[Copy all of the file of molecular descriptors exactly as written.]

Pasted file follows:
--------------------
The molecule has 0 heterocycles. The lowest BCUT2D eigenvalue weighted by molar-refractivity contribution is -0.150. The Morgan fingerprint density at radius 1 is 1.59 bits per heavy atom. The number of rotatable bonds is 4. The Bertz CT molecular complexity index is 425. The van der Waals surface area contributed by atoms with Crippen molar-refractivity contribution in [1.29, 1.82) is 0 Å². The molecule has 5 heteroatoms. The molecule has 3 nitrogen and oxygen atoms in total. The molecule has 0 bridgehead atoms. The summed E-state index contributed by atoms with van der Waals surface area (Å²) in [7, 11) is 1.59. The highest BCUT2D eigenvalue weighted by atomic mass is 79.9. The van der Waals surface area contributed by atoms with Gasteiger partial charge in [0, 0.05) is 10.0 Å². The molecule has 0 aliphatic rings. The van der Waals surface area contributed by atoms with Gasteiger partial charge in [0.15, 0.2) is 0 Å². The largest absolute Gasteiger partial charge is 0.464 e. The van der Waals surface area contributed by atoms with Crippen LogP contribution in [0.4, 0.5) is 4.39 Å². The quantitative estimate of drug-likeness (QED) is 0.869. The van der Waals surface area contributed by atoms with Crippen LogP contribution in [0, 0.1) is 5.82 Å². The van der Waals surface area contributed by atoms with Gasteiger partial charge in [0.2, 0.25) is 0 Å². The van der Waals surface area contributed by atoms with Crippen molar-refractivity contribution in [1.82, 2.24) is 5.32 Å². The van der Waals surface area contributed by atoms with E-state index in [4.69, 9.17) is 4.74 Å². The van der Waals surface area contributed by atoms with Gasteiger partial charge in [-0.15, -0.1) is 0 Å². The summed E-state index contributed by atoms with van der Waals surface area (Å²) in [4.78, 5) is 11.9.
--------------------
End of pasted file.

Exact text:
The molecule has 0 heterocycles. The lowest BCUT2D eigenvalue weighted by molar-refractivity contribution is -0.150. The Morgan fingerprint density at radius 1 is 1.59 bits per heavy atom. The number of rotatable bonds is 4. The Bertz CT molecular complexity index is 425. The van der Waals surface area contributed by atoms with Crippen molar-refractivity contribution in [1.29, 1.82) is 0 Å². The molecule has 5 heteroatoms. The molecule has 3 nitrogen and oxygen atoms in total. The molecule has 0 bridgehead atoms. The summed E-state index contributed by atoms with van der Waals surface area (Å²) in [7, 11) is 1.59. The highest BCUT2D eigenvalue weighted by atomic mass is 79.9. The van der Waals surface area contributed by atoms with Gasteiger partial charge in [0, 0.05) is 10.0 Å². The molecule has 0 aliphatic rings. The van der Waals surface area contributed by atoms with Gasteiger partial charge in [0.15, 0.2) is 0 Å². The largest absolute Gasteiger partial charge is 0.464 e. The van der Waals surface area contributed by atoms with Crippen LogP contribution in [0.4, 0.5) is 4.39 Å². The quantitative estimate of drug-likeness (QED) is 0.869. The van der Waals surface area contributed by atoms with Crippen LogP contribution in [0, 0.1) is 5.82 Å². The van der Waals surface area contributed by atoms with Gasteiger partial charge in [0.2, 0.25) is 0 Å². The van der Waals surface area contributed by atoms with Crippen molar-refractivity contribution in [1.82, 2.24) is 5.32 Å². The van der Waals surface area contributed by atoms with E-state index in [4.69, 9.17) is 4.74 Å². The van der Waals surface area contributed by atoms with Gasteiger partial charge in [-0.15, -0.1) is 0 Å². The summed E-state index contributed by atoms with van der Waals surface area (Å²) in [4.78, 5) is 11.9.